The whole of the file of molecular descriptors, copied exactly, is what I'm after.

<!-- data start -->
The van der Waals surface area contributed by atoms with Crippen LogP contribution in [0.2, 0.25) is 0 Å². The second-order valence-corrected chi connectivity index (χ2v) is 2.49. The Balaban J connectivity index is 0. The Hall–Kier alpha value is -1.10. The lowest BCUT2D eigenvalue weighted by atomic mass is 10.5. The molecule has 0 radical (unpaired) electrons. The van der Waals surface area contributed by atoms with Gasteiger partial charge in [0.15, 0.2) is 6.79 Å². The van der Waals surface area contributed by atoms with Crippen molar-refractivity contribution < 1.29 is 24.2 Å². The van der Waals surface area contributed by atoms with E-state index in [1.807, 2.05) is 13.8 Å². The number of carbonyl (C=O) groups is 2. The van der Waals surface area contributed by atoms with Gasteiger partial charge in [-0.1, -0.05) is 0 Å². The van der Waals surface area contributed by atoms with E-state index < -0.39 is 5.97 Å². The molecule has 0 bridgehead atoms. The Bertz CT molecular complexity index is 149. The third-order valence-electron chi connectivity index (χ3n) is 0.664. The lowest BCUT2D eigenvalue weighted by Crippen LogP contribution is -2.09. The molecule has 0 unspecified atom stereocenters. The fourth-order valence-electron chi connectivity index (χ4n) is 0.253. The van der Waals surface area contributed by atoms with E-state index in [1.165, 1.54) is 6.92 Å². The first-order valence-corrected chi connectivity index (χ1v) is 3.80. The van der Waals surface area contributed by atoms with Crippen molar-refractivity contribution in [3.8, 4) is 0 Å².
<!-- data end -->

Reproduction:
The van der Waals surface area contributed by atoms with Crippen LogP contribution in [0.2, 0.25) is 0 Å². The second-order valence-corrected chi connectivity index (χ2v) is 2.49. The Balaban J connectivity index is 0. The Hall–Kier alpha value is -1.10. The lowest BCUT2D eigenvalue weighted by atomic mass is 10.5. The molecule has 0 radical (unpaired) electrons. The van der Waals surface area contributed by atoms with Gasteiger partial charge in [0.15, 0.2) is 6.79 Å². The van der Waals surface area contributed by atoms with Crippen molar-refractivity contribution < 1.29 is 24.2 Å². The van der Waals surface area contributed by atoms with E-state index in [1.807, 2.05) is 13.8 Å². The number of carbonyl (C=O) groups is 2. The van der Waals surface area contributed by atoms with Gasteiger partial charge in [-0.1, -0.05) is 0 Å². The van der Waals surface area contributed by atoms with E-state index < -0.39 is 5.97 Å². The molecule has 0 bridgehead atoms. The Bertz CT molecular complexity index is 149. The third-order valence-electron chi connectivity index (χ3n) is 0.664. The lowest BCUT2D eigenvalue weighted by Crippen LogP contribution is -2.09. The molecule has 0 unspecified atom stereocenters. The fourth-order valence-electron chi connectivity index (χ4n) is 0.253. The van der Waals surface area contributed by atoms with E-state index in [1.165, 1.54) is 6.92 Å². The first-order valence-corrected chi connectivity index (χ1v) is 3.80. The van der Waals surface area contributed by atoms with Crippen molar-refractivity contribution in [3.8, 4) is 0 Å².